Its interesting that the man is the one
trying to balance a tenure clock and
family. If more of these 'female' issues
became male AND female issues, I believe
more progress could be made and faster.
Tracy Ainsworth writes in her ScienceCareer article that "there is no best time for a scientist to have kids" ... "I have found that the inverse is also true: There is no worst time, either." I agree completely. And I believe those words have actually come out of my mouth a couple of times - for our first kid and when we bought a house. Life doesn't go and shouldn't go on hold while you write your award winning paper, do the critical experiment, or wait for the security of a 'permanent job'. I took the leap (with my wonderful spouse) and found ways to make it work. And I'm happy to say that I have two adorable (and annoying) kids and a house in the suburbs of DC. The only things missing from the quintessential American Dream picture is the white picket fence and dog. (I have a policy of only dealing with one source of poo that I have to clean up.) We're not rich but we're happy.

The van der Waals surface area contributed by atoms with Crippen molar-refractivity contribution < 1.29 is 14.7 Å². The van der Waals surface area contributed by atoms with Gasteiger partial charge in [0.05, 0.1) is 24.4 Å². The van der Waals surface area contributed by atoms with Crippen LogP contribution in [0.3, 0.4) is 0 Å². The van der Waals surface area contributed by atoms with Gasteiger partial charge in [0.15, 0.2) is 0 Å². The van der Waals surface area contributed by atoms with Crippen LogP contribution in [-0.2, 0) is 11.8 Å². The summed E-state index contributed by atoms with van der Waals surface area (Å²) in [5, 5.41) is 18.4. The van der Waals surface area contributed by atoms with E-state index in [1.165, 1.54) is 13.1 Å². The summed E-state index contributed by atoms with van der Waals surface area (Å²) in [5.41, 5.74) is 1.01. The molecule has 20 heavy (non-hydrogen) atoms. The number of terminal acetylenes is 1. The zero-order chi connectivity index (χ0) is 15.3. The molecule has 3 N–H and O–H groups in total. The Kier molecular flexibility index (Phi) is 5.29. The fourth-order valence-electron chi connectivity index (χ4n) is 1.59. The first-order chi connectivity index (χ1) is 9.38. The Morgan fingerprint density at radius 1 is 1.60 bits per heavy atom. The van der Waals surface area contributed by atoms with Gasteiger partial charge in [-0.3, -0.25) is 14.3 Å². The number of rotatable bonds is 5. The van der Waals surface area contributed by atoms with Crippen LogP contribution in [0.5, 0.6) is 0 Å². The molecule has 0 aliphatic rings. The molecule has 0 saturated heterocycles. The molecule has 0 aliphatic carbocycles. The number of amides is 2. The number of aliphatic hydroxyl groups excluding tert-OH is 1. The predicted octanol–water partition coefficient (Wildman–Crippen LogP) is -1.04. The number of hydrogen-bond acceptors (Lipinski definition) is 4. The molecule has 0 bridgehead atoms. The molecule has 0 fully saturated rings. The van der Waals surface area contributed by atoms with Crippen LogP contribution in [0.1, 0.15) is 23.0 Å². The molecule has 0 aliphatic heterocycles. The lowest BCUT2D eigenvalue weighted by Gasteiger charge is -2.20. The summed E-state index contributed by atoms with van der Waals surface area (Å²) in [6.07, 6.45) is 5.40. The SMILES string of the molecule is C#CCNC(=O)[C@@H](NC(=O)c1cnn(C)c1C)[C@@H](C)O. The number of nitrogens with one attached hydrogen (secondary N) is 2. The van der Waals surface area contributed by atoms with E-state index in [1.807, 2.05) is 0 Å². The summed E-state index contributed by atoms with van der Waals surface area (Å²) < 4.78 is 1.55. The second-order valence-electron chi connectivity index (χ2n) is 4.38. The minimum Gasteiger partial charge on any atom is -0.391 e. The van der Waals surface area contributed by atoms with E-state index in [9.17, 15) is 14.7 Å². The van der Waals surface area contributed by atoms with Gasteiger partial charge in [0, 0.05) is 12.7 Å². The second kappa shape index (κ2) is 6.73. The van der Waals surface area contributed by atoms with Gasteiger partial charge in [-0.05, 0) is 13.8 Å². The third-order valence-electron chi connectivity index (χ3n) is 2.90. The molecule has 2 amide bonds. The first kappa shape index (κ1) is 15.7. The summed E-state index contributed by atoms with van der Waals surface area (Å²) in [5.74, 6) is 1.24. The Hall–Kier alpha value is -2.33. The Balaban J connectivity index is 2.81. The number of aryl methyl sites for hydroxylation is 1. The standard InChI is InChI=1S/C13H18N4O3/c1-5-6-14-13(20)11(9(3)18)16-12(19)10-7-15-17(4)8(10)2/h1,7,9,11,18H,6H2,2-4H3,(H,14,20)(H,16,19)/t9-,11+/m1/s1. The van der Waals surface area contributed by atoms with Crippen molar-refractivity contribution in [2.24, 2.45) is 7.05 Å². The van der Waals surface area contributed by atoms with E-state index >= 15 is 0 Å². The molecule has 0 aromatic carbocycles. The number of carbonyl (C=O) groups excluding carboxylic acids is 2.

It was a bit shocking to me that some students I've meet over the course of my interviews were amazed that this was even possible. It is possible.